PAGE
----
Bites are bigger than their bellies
A hypercarnivorous apex predator, its huge muscles and tendons at the base of its snout provide this species with the largest bite force of all creatures measuring in laboratory conditions of up to 16,000 Newtons. These lower jaw muscles are so arranged to clamp down on its prey with only weak muscles to allow its jaw to open. Thus it is possible to duct tape or rope its jaws closed but only by professional rescuers, as we see captured in press photos. It can swim at three times faster than any humans, on average at 26km per hour. Robert Shelford observed that it could knock crab eating macaques out of riverbank tree branches by a swish of its muscular tail.
As they mature, estuarine crocodile diets see greater variety ranging from crabs to water birds, mouse deer, rats, otters, pangolins, proboscis monkeys, flying foxes, small water buffalos, and humans. There are many reports in Sarawak of their ventures into kampungs to seize villagers chicken, dogs, and cats let alone children and adults swimming or bathing in rivers. They will even attack turtles and sharks. In northern Australia riverside signs abound warning innocent visitors of crocodile presence.
The Crocodylus siamensis is a medium size crocodile of just over three metres long, weighing up to 70kg, and inhabiting slow moving rivers, lakes, and freshwater marshlands. Ranging over the rivers of Southeast Asia, particular concentrations are found in Borneo, Cambodia, and Java. Their actual habitats are not clearly demarcated for few studies have been made and thus they are classified on the International Union for Conservation of Nature (IUCN) Red List Appendix 1 of Cites as critically endangered. Its green colouring and smooth, unridged snout make it distinct from other species but they too breed in the wet season.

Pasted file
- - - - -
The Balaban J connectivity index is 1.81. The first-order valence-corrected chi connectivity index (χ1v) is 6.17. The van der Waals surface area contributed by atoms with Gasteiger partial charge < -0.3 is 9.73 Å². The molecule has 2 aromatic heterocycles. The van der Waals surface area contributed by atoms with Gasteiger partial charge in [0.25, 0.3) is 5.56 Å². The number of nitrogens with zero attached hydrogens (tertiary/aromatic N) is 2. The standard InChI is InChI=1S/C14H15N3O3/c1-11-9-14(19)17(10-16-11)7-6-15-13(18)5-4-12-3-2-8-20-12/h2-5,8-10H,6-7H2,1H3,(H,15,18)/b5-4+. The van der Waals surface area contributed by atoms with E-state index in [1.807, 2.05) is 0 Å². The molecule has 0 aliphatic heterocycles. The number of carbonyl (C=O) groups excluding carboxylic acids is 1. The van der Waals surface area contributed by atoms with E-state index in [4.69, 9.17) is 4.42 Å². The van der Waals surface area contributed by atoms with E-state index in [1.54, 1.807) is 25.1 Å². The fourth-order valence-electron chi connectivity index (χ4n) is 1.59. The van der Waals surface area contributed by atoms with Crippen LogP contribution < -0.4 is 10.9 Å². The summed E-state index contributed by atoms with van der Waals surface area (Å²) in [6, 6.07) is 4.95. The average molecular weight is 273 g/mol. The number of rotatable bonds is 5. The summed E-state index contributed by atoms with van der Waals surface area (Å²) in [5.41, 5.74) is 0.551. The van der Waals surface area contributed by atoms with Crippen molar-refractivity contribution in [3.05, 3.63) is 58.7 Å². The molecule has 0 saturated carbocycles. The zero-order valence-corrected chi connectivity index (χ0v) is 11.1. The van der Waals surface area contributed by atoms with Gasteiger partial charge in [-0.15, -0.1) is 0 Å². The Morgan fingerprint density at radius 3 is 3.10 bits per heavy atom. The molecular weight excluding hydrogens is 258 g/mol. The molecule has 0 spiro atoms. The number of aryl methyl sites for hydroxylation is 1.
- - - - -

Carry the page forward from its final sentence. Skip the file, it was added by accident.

Between five and 50 eggs are laid carefully in their nests, which are composed of plant litter bound together with mud. As with saltwater crocodiles, both females and males guard the nests until incubation time when the female assists the hatchlings out of their eggs and gently carries them in her jaws to the nearest freshwater location. Feeding mostly on fish, snakes, amphibians, and small mammals, they tend to be wary of and unaggressive towards humans with only a handful of attacks recorded.
Threats to their very existence
Until a recent ban, commercial crocodile farms in Thailand and Cambodia, at Tonle Sap, have relied on the capture, in the wild, of this species to produce skins for export markets. Today the major threat to this species is the reclamation of wetlands for rice cultivation with inevitable pesticide use and cattle farming. Hydroelectric dam constructions, leading to a loss in wetland habitats, could see a 50 per cent loss of breeding colonies within a few years.
All is not lost
Various governmental schemes are now in place for the protection of Siamese crocodiles, ensuring the survival of a true breed throughout its habitats in Southeast Asian countries. Cross breeding with saltwater crocodiles on crocodile farms has now been banned.
Very little is really known about the Crocodylus raninus species, which was first identified by Muller and Schlegel in 1844 and reidentified as a valid species through the study of crocodiles in museum collections by Charles Ross in 1990. Hitherto this species had been misclassified as the estuarine crocodile but it was quite distinct and was to be found only in freshwater rivers.
Could it be that this species still exists? If so, then a likely environment is in the Heart of Borneo away from human interaction. There lies further fieldwork by reptilian experts.
Fortunately in Malaysia crocodiles are conserved and protected reptiles with heavy penalties imposed on hunters and traders. It is inevitable that attacks on humans and domestic animals and birds become more frequent especially in estuarine locations. There, as population increases so the crocodile’s natural habitat decreases.